Charles Reed, U.S. Immigration and Customs Enforcement via AP U.S. Immigration and Customs Enforcement agents arrest a suspect in Los Angeles on Feb. 17. Under a proposal by two Denver City Council members, the Denver Sheriff Department no longer would send notification to ICE when an inmate wanted on an immigration detainer is about to be released from jail, but Mayor Michael Hancock’s approach would not end that practice.
Denver Mayor Michael Hancock and two City Council members said Tuesday that they reached an agreement on competing proposals to step up the city’s resistance to federal immigration enforcement.
But all three were mum on the details ahead of a planned release of a new council proposal Wednesday — while saying through spokespersons that they considered it a consensus proposal, not a compromise by either side.
“I’m just as anxious as you are to see what that language is to make sure it reflects our community concerns,” said Julie Gonzales, a supporter of the old council proposal. She is the public policy director at the Meyer Law Office, an immigration law firm.
The council proposal by Robin Kniech and Paul López had taken the most hard-edged approach, winning favor from several immigrant advocates. Among other provisions, it had aimed to prohibit the Denver Sheriff Department from notifying the federal Immigration and Customs Enforcement agency when jails are about to release inmates wanted on a federal immigration detainer, in most cases. Such inmates usually are living in the country illegally.
But two weeks ago, Hancock — who disagreed with shutting off communication with ICE about releases — floated a proposed executive order that also would step up resistance to the recent ICE crackdown but differed in some of the details. His order also would create an immigrant legal defense fund.
Both sides were responding to community concerns about immigration policies pursued by the Trump administration to combat illegal immigration, including stepped-up deportations and arrests by ICE agents in local courthouses.
And both proposals attempted to address fears by increasing the city’s resistance to ICE, but Hancock and the city attorney’s office have said they also hoped to avoid making Denver more of a federal enforcement target with the city’s stance.
Kniech, López and Hancock announced their agreement Tuesday morning during the weekly mayor-council meeting.
“We’re really excited to announce with you here today that we have found a path forward, with our shared values — but a path we can all agree on,” Kniech said, referring to Hancock’s presence at the head of the table. “We figured that out in principle. We’re going to finalize the language today and share it with all the public and the colleagues just as soon as it is ready.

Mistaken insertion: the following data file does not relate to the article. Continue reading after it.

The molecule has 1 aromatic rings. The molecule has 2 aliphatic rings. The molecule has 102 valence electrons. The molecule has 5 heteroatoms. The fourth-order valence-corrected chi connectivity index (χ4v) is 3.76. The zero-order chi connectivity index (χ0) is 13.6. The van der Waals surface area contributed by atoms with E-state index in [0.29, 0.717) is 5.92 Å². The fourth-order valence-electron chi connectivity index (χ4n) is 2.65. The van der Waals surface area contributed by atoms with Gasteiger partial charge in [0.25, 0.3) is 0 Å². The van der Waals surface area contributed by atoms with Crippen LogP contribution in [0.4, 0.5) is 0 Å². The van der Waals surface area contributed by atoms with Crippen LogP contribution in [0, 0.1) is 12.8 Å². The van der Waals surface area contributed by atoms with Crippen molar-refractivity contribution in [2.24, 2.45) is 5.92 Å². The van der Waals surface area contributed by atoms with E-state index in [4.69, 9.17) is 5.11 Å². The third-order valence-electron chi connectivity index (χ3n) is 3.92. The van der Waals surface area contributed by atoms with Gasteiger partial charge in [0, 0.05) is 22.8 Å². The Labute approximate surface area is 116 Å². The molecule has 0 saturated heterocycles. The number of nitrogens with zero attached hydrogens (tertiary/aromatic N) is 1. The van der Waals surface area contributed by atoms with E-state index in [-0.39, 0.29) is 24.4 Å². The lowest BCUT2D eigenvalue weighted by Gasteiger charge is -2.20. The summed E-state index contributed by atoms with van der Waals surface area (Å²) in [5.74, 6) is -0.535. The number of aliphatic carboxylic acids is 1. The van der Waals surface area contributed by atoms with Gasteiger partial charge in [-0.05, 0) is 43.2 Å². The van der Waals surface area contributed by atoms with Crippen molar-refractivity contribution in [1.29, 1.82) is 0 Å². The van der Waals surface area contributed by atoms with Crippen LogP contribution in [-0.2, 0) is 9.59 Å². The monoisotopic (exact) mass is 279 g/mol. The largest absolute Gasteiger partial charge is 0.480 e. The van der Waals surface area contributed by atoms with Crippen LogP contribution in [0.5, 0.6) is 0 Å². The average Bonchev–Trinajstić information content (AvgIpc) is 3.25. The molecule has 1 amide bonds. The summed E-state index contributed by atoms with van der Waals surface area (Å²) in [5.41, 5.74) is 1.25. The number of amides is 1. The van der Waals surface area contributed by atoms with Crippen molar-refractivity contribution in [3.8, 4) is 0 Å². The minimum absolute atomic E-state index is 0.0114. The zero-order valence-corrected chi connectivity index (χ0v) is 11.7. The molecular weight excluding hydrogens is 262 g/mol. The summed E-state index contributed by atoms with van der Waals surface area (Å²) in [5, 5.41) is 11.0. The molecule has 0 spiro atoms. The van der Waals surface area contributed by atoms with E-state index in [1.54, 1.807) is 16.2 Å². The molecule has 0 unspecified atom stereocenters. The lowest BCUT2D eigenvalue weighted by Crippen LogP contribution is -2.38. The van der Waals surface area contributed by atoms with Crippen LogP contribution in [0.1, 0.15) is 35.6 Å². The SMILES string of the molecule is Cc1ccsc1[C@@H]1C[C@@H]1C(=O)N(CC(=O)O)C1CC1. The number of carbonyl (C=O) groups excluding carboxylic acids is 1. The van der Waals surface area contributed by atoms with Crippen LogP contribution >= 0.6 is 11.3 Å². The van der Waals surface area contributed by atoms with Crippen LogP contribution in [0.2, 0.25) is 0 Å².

“It’s mostly going to be the same bill (as the existing council proposal), but with changes to a couple sections.”
Kniech, who has worked with colleague Paul López on the council proposal for months, said it would come in the form of a newly filed proposed ordinance replacing the existing one. A council committee advanced that proposal Aug. 2, drawing cheers at the time from a packed room.
Since then, the council members met with Hancock to hear out his concerns, López said.
Gonzales, of the Meyer Law Office, said a community coalition that has been pushing for a local immigration ordinance met Friday with Hancock. Participants explained to him the reasons why they supported the ordinance introduced by council members Kniech and López, she said.
“The mayor, I think, heard us,” Gonzales said. But she said the coalition members haven’t seen the latest draft of the ordinance.
At one point during the mayor-council meeting Tuesday, Hancock mentioned Gonzales and said the coalition’s input had influenced the new proposal.
The proposal, he added, was an important step in ensuring “confidence in the law enforcement community, so that everyone feels like they can call on our law enforcement and know that we’re not going to do the job of ICE in this city.”
“Even when we pass this ordinance that has been done and completed collaboratively,” Hancock said, “we still have work to do to make sure that the staff of our city is trained and ready to do the work that we are asking them to do.”
Hancock and the council members said in a joint statement issued later Tuesday that they intended to introduce the new ordinance on the council floor Monday, following the same schedule as the old proposal. It would be eligible for a final vote Aug. 28, the same night as a previously set public hearing on the matter.